Monday Morning Poem: Annie Stayed.

November 9th, 2009

My maternal grandfather died a couple of years ago.

We were very fond of each other – he took me to the Oregon Shakespeare Festival (a full day and a half drive) from 7th grade through my high school graduation, a gift of immeasurable impact.  He was a bright, curious, caring, and endlessly enthusiastic man. He reacted with genuine joy whenever his didactic little granddaughter held forth on erudite topics.  I still remember his delight upon hearing me tear apart the production of Romeo and Juliet that was one of the first productions we saw together at OSF.

I didn’t ask for anything of his after he passed away; my mother knowingly brought me a few things that meant a lot, but all in all my memories were the most vivid token of our relationship.  Recently, however, his last wife sent my mother a number of his old files.  Including one entire manila folder full of every letter and picture and document I had ever sent him, or that my parents had sent him relating to me.

So I’ve rediscovered verything from short stories I wrote in second grade to novellas I wrote in middle school to graduation notices and e-mails and silly cards.  I haven’t quite had the strength to go through all of it yet, but one thing I did find:  the poem below.  I remember this odd, apocalyptic little poem quite well but had no record of it myself, so knowing that he had it all along is very touching.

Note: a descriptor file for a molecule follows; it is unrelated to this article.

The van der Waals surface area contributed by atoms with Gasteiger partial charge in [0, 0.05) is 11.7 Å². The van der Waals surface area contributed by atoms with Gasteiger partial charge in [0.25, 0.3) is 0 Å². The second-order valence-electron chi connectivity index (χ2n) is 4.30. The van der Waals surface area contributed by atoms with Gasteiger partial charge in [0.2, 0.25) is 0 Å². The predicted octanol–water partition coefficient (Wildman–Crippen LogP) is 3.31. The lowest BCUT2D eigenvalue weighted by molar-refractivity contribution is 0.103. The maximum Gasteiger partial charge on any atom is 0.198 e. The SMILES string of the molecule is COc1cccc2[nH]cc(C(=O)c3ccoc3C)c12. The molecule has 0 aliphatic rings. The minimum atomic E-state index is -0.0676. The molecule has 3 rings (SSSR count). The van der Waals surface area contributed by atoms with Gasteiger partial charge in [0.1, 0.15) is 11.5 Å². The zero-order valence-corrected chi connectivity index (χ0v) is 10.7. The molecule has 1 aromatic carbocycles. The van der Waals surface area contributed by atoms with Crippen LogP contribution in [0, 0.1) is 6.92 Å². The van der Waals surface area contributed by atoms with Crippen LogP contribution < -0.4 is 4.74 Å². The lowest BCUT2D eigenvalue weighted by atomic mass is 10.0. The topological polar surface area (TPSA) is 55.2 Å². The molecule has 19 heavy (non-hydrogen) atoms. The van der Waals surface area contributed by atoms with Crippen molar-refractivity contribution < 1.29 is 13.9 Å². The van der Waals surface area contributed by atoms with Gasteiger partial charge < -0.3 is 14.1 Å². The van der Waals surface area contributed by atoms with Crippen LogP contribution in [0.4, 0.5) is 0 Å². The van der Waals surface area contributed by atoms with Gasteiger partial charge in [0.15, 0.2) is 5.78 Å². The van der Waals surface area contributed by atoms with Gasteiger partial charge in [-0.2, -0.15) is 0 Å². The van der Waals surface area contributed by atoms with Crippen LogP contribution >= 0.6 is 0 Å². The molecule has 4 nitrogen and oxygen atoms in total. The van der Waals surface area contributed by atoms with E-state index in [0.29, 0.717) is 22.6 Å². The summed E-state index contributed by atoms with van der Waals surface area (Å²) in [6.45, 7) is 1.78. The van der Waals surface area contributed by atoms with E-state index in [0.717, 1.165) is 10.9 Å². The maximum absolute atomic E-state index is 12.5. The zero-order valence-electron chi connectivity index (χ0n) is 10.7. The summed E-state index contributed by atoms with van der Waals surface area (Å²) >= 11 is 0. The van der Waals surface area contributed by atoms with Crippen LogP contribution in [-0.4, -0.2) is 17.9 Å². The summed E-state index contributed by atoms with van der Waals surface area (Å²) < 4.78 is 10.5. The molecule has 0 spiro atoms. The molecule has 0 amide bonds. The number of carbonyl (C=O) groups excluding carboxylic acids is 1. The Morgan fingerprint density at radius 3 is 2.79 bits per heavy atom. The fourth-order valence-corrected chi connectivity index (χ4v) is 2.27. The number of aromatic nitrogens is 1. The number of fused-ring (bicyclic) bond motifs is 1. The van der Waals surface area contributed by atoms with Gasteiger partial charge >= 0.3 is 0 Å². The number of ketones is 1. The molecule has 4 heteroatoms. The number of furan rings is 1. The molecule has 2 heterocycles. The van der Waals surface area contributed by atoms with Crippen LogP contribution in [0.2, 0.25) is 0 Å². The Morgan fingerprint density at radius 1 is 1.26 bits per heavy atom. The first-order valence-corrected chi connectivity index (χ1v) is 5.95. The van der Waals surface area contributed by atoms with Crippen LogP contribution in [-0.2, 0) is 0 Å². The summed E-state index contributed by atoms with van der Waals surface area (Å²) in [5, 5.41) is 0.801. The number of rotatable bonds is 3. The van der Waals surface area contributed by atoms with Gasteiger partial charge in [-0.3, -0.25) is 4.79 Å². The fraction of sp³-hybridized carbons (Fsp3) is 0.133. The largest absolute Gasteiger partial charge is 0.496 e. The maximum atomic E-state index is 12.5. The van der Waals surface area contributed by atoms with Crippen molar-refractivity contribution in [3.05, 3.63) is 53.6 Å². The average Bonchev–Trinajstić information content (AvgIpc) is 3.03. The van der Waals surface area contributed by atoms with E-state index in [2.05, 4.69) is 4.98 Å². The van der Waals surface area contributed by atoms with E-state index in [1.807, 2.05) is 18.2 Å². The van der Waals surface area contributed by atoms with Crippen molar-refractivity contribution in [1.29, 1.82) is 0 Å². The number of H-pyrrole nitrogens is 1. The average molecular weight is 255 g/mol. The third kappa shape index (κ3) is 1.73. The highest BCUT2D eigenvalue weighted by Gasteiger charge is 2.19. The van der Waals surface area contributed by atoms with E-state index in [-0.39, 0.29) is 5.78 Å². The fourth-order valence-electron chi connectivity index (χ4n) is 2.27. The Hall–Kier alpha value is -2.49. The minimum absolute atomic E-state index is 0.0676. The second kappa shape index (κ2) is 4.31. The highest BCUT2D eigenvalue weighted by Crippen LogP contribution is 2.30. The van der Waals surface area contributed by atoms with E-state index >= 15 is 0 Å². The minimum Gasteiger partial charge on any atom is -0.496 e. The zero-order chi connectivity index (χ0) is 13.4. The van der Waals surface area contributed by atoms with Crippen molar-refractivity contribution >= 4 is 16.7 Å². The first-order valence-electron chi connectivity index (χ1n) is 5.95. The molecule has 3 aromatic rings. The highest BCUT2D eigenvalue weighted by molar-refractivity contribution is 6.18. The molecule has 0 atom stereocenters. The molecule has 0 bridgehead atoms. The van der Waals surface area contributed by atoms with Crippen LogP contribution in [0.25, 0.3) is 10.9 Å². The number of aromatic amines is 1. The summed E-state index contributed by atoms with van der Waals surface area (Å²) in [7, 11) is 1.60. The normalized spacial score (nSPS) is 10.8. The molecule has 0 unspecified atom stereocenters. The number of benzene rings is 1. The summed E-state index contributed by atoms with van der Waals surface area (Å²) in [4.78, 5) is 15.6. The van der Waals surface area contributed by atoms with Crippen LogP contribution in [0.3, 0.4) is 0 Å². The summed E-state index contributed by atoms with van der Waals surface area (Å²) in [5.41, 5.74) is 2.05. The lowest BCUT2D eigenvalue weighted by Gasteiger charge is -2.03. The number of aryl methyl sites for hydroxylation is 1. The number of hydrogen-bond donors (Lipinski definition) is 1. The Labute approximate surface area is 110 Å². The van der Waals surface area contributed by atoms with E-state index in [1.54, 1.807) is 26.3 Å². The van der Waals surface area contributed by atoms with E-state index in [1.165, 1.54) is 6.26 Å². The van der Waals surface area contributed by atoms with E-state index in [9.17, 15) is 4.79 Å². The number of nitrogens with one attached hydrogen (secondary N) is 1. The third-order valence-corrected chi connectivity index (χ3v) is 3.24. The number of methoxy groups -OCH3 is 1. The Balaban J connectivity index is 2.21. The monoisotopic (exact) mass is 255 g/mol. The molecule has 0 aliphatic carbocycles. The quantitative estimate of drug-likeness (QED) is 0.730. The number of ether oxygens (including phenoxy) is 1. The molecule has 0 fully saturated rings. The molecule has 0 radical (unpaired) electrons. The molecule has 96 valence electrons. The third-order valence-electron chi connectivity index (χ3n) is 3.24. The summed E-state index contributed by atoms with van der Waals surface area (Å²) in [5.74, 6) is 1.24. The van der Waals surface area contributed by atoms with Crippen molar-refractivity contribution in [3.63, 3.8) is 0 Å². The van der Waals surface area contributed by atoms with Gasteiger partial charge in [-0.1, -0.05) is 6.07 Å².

And, now that he’s gone, the poem – being as its topic is a girl with a fondness for the departed – takes on a sweet poignance.

Anyway. Here it is.
Laundry day

Annie stayed.

Annie McSalva stood that day
but no one was there to enjoy her stay
only the ghosts had not gone away

Annie remained for the ghosts.

Annie McSalva walked down the streets
her feet tapping sidewalk to various beats
She looked in the theatres, all empty seats

Annie played Hamlet for ghosts.

Annie McSalva read all the books
out loud, in the library, and none gave sharp looks
the ghosts listened well in their crannies and nooks

Annie read on for the ghosts.

Annie McSalva swam in the pond
that led to the gutters and sewers beyond
but nobody stayed to drink that which was fond

to Annie, who swam with the ghosts.

Annie McSalva lay in the sun
and thought that the world had only begun
but the ghosts whispered back that it almost was done

Annie survived with the ghosts.

photo by Nocturnal Bob


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